Monday, 18 November 2013

A very useful exercise

Almost every enquiry we receive involves the mention of portable weighpads.

Weighpads are a terrific product but they do have limitations and can be unpleasant to use when the weather is poor. It's important to use them only for the right applications as they are not the best in every application.

There are certain applications though for which they are ideal and we got involved in one such application last week.

A customer approached us asking if we could help with a health and safety training exercise. All the vehicles to be weighed were 2-axle rigids and the weighing needed to be done at three different locations on two different days.

This is the perfect scenario for using portable weighpads but even so it's not just a case of turning up, throwing the pads on the ground and weighing vehicles. It needs to be done properly to get the best results.

Fortunately all the weighing was done in an area of the country known for being flat so the first requirement, finding a level piece of ground, was quite easy. The more level the ground is, the better the results will be. If there is a slope, then arrange to do the weighing ACROSS the slope NOT up or down it.

Having found a level piece of ground, make sure there are no stones in the area. Ideally, sweep the area to make sure it's clear. A stone under the weighpad could cause an inaccurate weighing and in some circumstances, a heavy wheel could push the stone through the bottom of the pad causing expensive damage and curtailing the weighing exercise instantly.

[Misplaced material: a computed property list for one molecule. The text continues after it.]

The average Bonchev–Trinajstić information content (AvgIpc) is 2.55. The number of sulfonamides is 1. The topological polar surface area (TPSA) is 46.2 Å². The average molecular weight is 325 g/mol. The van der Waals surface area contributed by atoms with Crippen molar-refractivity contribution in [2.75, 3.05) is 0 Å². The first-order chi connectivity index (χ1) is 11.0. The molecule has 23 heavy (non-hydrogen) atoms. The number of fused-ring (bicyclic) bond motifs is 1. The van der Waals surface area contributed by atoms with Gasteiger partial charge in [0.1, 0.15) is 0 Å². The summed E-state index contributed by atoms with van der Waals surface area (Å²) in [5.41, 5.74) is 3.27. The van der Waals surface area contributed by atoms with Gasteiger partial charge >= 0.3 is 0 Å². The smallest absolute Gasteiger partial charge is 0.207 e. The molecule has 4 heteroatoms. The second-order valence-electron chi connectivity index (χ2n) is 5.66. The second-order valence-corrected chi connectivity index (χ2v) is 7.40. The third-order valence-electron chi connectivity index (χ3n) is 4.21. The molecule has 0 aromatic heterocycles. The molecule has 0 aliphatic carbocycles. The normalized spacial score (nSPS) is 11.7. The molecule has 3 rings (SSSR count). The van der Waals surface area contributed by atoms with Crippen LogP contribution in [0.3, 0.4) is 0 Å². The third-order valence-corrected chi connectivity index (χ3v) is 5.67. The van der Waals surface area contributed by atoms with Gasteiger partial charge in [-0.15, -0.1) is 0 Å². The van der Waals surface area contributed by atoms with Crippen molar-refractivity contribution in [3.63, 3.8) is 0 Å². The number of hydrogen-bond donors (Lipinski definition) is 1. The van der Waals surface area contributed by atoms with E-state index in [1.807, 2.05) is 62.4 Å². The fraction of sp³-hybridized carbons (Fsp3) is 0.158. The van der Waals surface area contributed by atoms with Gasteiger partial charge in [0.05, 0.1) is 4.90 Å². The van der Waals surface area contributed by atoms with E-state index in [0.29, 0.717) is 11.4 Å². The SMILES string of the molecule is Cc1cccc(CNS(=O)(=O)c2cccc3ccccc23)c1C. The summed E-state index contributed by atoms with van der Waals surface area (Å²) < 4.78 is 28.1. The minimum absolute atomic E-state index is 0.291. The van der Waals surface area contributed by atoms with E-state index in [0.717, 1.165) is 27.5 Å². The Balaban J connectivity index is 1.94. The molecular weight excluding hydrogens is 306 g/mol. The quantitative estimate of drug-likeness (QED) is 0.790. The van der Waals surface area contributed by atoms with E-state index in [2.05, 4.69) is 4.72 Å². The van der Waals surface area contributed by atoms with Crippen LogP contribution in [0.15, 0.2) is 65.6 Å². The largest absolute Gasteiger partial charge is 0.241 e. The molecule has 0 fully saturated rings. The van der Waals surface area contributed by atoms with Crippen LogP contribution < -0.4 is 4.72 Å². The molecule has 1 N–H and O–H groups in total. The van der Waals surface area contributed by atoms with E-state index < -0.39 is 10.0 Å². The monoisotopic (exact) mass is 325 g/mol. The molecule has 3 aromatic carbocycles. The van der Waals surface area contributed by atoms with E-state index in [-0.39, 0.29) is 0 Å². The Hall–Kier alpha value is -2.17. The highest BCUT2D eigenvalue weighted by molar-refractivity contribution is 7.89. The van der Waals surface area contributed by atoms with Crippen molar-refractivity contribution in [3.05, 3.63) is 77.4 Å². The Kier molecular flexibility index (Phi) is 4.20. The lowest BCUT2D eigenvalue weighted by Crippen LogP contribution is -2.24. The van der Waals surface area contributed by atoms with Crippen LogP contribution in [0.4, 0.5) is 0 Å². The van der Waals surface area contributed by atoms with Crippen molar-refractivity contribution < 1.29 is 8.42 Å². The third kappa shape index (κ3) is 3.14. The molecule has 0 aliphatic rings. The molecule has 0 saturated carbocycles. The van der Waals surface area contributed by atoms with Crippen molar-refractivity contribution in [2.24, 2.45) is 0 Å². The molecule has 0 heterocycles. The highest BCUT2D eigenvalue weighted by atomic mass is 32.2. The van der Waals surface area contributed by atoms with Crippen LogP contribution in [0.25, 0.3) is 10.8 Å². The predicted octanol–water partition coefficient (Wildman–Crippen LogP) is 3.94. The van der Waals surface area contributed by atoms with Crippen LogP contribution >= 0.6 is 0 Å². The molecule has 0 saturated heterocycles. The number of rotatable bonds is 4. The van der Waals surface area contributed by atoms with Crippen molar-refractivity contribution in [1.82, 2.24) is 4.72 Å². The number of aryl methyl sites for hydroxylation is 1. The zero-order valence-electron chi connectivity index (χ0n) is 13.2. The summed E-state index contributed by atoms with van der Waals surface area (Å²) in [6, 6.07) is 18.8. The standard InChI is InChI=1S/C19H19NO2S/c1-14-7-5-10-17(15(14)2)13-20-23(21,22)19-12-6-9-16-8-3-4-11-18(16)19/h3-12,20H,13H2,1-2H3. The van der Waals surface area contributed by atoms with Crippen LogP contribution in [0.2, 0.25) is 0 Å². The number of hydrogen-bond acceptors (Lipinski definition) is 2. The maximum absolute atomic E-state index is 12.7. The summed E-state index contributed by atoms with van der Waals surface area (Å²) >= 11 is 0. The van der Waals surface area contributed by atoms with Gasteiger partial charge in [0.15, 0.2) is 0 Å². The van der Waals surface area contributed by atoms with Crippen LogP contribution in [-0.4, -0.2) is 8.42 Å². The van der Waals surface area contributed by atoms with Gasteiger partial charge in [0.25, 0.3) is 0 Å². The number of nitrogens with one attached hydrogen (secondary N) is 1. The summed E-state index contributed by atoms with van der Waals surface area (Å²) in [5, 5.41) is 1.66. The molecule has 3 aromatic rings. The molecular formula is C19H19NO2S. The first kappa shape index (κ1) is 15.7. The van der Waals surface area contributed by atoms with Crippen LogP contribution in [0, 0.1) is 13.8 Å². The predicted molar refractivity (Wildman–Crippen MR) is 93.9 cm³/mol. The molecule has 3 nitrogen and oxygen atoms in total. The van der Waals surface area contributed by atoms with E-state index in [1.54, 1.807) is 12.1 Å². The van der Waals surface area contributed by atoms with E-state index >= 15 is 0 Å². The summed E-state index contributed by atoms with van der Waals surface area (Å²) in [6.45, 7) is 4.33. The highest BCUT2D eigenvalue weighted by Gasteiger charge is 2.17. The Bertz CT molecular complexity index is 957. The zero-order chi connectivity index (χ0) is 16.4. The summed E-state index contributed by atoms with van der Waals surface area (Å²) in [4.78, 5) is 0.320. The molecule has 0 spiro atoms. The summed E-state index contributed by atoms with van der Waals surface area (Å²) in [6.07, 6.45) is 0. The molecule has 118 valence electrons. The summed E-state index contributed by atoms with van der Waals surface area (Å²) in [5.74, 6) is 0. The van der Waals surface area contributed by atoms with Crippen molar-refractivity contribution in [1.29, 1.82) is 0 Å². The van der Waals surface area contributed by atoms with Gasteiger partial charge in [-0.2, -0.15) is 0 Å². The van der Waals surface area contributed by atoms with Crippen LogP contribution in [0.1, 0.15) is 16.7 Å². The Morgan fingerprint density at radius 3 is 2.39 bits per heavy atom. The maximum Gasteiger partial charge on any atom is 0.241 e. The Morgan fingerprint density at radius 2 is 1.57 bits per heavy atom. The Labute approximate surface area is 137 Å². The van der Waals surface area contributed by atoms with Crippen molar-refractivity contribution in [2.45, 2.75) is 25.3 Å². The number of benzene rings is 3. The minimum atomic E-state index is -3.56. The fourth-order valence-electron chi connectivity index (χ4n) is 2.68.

The weighpads we provide are very low profile which means vehicles can easily get up onto them. Even so, on a day when it's raining the pads can slip on wet ground.
Portable weighpad picture
Portable weighpads - ideal if used correctly for the right job

This is something that is often not appreciated. So many people assume that they can just place the pads on the ground and leave them there. Unfortunately not, someone needs to be there supervising the weighing to make sure the pads are positioned correctly and do not slip out of position..

Even our slim weighpads can be shifted along the ground by an axle accelerating to get onto or off them. Higher, cheaper weighpads are far worse and often getting an axle onto them is impossible.

A supervisor is also required to make sure the drivers do things gently and to make sure wheels are positioned in the middle of the pad.

Drivers being drivers will often think they need to accelerate hard to get onto the pads. Some of the 'boy racer types' will even do it deliberately despite being told by the supervisor to do it gently.

There's a health and safety issue here as well. A vehicle which accelerates hard can cause the pads to fly out from under a wheel possibly hitting anyone in the vicinity and causing a nasty injury. We've seen it happen.

We completed the weighing exercise for our client who was very pleased with the results.

We didn't find any vehicles that were overloaded but we did find one or two that were very close and it wouldn't have taken much more load to cause a problem.

It was a very useful exercise which showed up how careful they have to be to avoid overloading and got the Health & Safety advisors who were there thinking about the issue.

The customer is now in the process of buying some pads of his own so that he can do his own training on a regular basis but on this occasion we were pleased to help out.

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